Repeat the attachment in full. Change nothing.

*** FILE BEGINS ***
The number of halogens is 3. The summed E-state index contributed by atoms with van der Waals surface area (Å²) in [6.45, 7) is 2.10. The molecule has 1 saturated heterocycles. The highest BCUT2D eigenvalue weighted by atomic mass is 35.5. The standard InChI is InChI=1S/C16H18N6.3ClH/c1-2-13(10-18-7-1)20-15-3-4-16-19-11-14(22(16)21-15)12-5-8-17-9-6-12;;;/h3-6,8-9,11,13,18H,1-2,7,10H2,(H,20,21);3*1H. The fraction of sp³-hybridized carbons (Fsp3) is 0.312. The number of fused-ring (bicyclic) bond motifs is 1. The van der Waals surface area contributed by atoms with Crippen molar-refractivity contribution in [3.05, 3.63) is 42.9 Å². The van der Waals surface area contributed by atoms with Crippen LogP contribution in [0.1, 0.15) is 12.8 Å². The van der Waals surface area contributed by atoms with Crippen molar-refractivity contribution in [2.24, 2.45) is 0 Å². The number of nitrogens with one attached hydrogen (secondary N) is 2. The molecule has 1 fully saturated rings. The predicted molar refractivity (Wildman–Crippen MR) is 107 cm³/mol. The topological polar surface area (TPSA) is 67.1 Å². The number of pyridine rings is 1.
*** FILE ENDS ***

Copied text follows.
The number of halogens is 3. The summed E-state index contributed by atoms with van der Waals surface area (Å²) in [6.45, 7) is 2.10. The molecule has 1 saturated heterocycles. The highest BCUT2D eigenvalue weighted by atomic mass is 35.5. The standard InChI is InChI=1S/C16H18N6.3ClH/c1-2-13(10-18-7-1)20-15-3-4-16-19-11-14(22(16)21-15)12-5-8-17-9-6-12;;;/h3-6,8-9,11,13,18H,1-2,7,10H2,(H,20,21);3*1H. The fraction of sp³-hybridized carbons (Fsp3) is 0.312. The number of fused-ring (bicyclic) bond motifs is 1. The van der Waals surface area contributed by atoms with Crippen molar-refractivity contribution in [3.05, 3.63) is 42.9 Å². The van der Waals surface area contributed by atoms with Crippen LogP contribution in [0.1, 0.15) is 12.8 Å². The van der Waals surface area contributed by atoms with Crippen molar-refractivity contribution in [2.24, 2.45) is 0 Å². The number of nitrogens with one attached hydrogen (secondary N) is 2. The molecule has 1 fully saturated rings. The predicted molar refractivity (Wildman–Crippen MR) is 107 cm³/mol. The topological polar surface area (TPSA) is 67.1 Å². The number of pyridine rings is 1.